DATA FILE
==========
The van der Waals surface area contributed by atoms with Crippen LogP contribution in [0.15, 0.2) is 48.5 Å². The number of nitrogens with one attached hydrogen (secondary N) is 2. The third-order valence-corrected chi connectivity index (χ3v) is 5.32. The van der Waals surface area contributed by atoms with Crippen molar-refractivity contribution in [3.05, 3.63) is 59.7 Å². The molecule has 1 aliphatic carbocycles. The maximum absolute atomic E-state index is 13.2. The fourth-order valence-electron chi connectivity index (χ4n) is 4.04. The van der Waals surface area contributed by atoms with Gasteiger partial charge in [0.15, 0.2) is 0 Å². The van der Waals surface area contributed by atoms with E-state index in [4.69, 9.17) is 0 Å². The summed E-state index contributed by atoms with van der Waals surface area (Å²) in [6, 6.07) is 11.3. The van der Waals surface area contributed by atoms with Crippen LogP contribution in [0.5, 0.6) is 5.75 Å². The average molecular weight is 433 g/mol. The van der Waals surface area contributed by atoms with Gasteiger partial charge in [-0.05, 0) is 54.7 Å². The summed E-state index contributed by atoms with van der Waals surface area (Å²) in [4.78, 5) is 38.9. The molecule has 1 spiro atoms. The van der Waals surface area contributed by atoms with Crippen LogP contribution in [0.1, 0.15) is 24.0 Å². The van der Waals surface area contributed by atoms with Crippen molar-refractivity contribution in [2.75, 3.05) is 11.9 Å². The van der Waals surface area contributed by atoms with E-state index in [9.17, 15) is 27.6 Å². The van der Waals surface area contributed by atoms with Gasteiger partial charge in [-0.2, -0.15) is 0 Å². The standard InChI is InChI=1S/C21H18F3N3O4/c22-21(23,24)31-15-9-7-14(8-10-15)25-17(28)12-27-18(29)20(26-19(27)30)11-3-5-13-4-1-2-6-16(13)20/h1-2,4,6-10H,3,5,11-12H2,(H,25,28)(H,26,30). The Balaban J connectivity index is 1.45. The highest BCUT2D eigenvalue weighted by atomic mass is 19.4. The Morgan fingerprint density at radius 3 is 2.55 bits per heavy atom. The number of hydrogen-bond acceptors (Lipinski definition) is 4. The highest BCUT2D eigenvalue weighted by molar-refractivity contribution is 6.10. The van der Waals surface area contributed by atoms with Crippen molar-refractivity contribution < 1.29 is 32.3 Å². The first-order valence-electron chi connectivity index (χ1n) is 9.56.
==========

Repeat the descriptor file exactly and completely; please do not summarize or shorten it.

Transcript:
The van der Waals surface area contributed by atoms with Crippen LogP contribution in [0.15, 0.2) is 48.5 Å². The number of nitrogens with one attached hydrogen (secondary N) is 2. The third-order valence-corrected chi connectivity index (χ3v) is 5.32. The van der Waals surface area contributed by atoms with Crippen molar-refractivity contribution in [3.05, 3.63) is 59.7 Å². The molecule has 1 aliphatic carbocycles. The maximum absolute atomic E-state index is 13.2. The fourth-order valence-electron chi connectivity index (χ4n) is 4.04. The van der Waals surface area contributed by atoms with Gasteiger partial charge in [0.15, 0.2) is 0 Å². The van der Waals surface area contributed by atoms with E-state index in [4.69, 9.17) is 0 Å². The summed E-state index contributed by atoms with van der Waals surface area (Å²) in [6, 6.07) is 11.3. The van der Waals surface area contributed by atoms with Crippen LogP contribution in [0.5, 0.6) is 5.75 Å². The average molecular weight is 433 g/mol. The van der Waals surface area contributed by atoms with Gasteiger partial charge in [-0.05, 0) is 54.7 Å². The summed E-state index contributed by atoms with van der Waals surface area (Å²) in [4.78, 5) is 38.9. The molecule has 1 spiro atoms. The van der Waals surface area contributed by atoms with Crippen LogP contribution in [0.1, 0.15) is 24.0 Å². The van der Waals surface area contributed by atoms with Crippen molar-refractivity contribution in [2.75, 3.05) is 11.9 Å². The van der Waals surface area contributed by atoms with E-state index in [9.17, 15) is 27.6 Å². The van der Waals surface area contributed by atoms with Gasteiger partial charge in [-0.2, -0.15) is 0 Å². The standard InChI is InChI=1S/C21H18F3N3O4/c22-21(23,24)31-15-9-7-14(8-10-15)25-17(28)12-27-18(29)20(26-19(27)30)11-3-5-13-4-1-2-6-16(13)20/h1-2,4,6-10H,3,5,11-12H2,(H,25,28)(H,26,30). The Balaban J connectivity index is 1.45. The highest BCUT2D eigenvalue weighted by atomic mass is 19.4. The Morgan fingerprint density at radius 3 is 2.55 bits per heavy atom. The number of hydrogen-bond acceptors (Lipinski definition) is 4. The highest BCUT2D eigenvalue weighted by molar-refractivity contribution is 6.10. The van der Waals surface area contributed by atoms with Crippen molar-refractivity contribution < 1.29 is 32.3 Å². The first-order valence-electron chi connectivity index (χ1n) is 9.56.